A path following vehicle called Alice

During the last term, my team and I were not the only ones creating a vehicle, controlled by Android. A group of first year students, at the Software Engineering and Management program, of the University of Gothenburg, were also developing one of their own. They created an Android application, which enables them to draw a path on the screen with their finger. This, is interpreted as a set of driving instructions to be sent via Bluetooth to an Arduino based vehicle, that executes them and therefore follows the drawn path. Let’s see how they describe their product.

The system we developed, consists of two components:

1. An autonomous car, programmed on the Arduino platform.

2. An application for a portable “smart” device (a smartphone or a tablet computer), currently running on the android platform. The user draws a path directly on the screen of the portable device for the car to follow. The car and the portable device communicate via Bluetooth. The car is equipped with an obstacle-detecting sensor (currently ultrasound). Should an obstacle be detected, the car stops and the user is presented with two possible choices: either control the car manually, or instruct the car to carry out previously sent instructions if the obstacle is deemed to not be a threat. The user can upload an image (i.e. floor blueprints) to the application and draw the path directly on top of the chosen image. This simplifies the process of drawing a more precise path over a larger area.

The software could be incorporated into alternate hardware for specialized and repetitive tasks, such as moving stock through a factory or warehouse. There is also a potential to use the car for similar tasks in areas and environments which are unsafe for humans.

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The team behind the path following vehicle, which they code-named “Alice” is: Kai Salmon, Martina Freiholtz, Tobias Lindell, Rachele Mello and Linhang Nie. You will find all the relevant code in their SmartCar GitHub repository. They use the Smartcar Core and the Smartcar Sensors Arduino libraries, which were created for them. They have not published the code under a FOSS license, or any license for that matter, however I believe it is a matter of time (blame it on the summer holidays), before they do. So, let’s get a deeper look into it, but first, check out this video!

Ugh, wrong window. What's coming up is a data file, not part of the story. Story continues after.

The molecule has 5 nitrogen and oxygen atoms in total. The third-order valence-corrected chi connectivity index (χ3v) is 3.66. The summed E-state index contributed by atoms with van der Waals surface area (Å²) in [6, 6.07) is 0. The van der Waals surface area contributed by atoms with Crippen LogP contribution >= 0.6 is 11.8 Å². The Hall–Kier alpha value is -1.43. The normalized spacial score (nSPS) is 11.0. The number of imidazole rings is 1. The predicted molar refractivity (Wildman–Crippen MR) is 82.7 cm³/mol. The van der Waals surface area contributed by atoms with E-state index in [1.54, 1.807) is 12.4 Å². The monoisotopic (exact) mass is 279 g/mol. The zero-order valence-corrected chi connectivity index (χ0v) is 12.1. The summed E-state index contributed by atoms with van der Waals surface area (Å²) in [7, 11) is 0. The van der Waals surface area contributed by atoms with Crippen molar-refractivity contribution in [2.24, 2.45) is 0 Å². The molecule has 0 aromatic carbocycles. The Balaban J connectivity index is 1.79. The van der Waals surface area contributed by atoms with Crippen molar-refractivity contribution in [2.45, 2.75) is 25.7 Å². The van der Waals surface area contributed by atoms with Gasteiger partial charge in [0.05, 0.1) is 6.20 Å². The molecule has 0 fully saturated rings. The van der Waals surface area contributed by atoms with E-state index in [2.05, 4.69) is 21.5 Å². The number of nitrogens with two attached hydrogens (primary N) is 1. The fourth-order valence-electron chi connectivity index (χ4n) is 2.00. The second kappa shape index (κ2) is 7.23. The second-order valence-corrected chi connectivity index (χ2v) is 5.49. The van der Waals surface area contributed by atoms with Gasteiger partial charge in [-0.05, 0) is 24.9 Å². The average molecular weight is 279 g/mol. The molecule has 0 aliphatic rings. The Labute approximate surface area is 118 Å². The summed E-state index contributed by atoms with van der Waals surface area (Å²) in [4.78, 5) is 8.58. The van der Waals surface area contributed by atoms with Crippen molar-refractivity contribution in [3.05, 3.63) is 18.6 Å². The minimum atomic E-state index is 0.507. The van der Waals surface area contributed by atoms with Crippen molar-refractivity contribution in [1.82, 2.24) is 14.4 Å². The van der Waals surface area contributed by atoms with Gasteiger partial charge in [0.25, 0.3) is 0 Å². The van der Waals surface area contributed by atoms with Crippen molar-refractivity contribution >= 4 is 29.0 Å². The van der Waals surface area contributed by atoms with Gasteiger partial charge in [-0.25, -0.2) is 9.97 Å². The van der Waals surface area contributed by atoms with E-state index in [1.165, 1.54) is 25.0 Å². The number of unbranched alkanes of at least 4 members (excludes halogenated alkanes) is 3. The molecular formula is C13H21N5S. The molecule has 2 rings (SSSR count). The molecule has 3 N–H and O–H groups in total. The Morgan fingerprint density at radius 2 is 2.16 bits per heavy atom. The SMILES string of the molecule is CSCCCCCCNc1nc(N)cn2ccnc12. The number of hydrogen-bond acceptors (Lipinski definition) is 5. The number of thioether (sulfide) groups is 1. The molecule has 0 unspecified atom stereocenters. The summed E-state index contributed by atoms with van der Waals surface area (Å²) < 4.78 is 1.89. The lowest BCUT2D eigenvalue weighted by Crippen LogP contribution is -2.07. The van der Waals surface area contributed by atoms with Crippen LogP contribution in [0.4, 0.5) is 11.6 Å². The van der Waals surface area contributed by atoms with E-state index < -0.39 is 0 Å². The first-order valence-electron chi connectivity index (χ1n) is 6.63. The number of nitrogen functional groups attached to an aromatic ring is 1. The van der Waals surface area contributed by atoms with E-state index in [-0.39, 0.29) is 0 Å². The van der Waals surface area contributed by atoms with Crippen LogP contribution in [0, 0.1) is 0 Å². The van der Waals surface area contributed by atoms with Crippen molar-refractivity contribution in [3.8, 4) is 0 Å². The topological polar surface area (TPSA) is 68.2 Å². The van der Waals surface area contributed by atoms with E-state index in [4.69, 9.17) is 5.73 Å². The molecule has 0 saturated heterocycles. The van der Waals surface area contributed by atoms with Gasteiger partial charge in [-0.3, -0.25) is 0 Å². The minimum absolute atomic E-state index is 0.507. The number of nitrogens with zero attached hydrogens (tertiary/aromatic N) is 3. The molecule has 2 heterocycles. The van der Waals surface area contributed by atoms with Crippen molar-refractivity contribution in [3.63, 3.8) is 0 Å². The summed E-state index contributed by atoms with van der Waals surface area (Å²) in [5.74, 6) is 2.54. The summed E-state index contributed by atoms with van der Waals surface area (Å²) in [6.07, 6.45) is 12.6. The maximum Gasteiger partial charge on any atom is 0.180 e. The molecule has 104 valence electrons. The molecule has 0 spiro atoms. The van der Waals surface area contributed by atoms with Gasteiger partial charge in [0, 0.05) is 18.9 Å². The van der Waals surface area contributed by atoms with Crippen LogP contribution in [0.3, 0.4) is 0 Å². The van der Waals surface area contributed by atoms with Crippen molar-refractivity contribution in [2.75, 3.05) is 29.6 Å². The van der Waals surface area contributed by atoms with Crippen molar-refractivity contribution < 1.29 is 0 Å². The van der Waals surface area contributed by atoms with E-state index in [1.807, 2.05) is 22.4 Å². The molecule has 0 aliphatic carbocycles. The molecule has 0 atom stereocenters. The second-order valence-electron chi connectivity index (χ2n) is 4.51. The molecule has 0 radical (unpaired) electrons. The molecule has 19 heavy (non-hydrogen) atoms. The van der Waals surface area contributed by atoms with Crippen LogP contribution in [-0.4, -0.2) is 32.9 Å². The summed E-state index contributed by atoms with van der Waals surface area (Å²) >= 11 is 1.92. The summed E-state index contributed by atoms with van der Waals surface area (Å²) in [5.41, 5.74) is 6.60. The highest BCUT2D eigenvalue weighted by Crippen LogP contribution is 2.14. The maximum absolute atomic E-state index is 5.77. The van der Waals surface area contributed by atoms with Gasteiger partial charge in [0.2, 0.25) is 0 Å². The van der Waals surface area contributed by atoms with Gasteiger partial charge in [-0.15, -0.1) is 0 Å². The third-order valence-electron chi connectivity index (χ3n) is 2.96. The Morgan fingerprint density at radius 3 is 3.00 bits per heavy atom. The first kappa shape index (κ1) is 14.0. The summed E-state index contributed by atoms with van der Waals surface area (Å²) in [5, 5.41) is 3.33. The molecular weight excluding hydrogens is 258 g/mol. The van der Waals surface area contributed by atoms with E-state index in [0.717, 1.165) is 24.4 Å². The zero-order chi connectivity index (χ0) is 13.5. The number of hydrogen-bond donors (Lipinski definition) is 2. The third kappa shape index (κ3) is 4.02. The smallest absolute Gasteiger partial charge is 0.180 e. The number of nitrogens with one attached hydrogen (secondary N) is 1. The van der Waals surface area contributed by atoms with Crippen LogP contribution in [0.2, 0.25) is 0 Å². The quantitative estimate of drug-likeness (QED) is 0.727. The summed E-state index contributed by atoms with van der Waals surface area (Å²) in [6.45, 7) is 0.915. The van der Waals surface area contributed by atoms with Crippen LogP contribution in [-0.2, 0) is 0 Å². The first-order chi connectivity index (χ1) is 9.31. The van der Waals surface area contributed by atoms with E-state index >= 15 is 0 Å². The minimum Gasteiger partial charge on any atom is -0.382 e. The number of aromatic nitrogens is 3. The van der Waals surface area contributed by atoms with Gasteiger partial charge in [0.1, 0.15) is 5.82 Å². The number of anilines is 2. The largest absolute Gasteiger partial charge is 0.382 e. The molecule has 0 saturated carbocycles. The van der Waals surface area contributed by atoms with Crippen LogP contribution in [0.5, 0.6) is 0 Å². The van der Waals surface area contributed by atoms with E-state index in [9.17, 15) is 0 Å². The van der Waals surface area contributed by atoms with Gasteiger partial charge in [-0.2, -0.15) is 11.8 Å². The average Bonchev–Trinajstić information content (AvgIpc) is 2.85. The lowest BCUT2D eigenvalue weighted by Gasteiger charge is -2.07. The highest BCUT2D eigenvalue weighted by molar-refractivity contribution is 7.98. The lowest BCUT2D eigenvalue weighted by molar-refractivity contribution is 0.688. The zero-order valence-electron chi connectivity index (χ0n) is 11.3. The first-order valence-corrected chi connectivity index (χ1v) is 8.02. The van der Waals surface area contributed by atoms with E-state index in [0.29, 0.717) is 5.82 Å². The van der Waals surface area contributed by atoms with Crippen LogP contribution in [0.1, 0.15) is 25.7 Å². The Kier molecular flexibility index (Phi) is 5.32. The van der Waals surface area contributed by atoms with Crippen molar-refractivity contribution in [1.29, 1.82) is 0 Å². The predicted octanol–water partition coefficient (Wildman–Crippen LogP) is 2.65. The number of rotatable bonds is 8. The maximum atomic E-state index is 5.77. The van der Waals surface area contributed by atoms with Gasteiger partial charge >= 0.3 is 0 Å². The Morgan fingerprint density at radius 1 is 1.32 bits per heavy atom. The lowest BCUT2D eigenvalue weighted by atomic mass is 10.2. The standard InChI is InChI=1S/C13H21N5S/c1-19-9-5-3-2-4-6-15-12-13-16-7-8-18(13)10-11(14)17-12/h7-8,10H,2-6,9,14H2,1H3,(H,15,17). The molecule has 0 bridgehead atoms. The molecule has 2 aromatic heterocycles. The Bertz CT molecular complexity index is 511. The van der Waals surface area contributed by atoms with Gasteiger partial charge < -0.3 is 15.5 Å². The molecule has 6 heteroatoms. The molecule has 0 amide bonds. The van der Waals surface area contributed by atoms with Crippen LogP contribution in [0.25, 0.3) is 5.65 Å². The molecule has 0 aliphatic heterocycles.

In January, I approached the professors of DIT524, which is a group project course about “Systems development” and proposed two student teams to work on a small vehicular platform that I built, based on Arduino Mega, accompanied by two high level Arduino libraries that enable their users to easily control the vehicle and its sensors. They agreed, as long as I would be supervising them and resolving platform related issues. The second term, was that I would be the one who would have to convince the -at most two- student teams to take on my subject, instead of the official one, which briefly was to create an Android application, utilizing the Automotive Grade Android (AGA) library.

I know that there generally is a terrible misconception regarding such projects and they are “too hardware”, thus hard for “software” people like us, therefore we should refrain from them. That could not be more FALSE. Working on such a level, is 99% software and there is nothing a programmer should be scared of, something that we should thank Arduino and Atmel’s AVR microcontrollers for. After a short presentation to the class, on the “Smartcar” platform and code examples on how easy it was to use the libraries I got contacted by the team behind “Alice” who, to note, had no prior experience working with Arduino or microcontrollers.

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The vehicle consisted of the following components:

  • Arduino Mega
  • L293D based Motor shield
  • L3G4200D gyroscope
  • Speed encoder
  • HC-SR04 ultrasonic sensor
  • HC-06 bluetooth module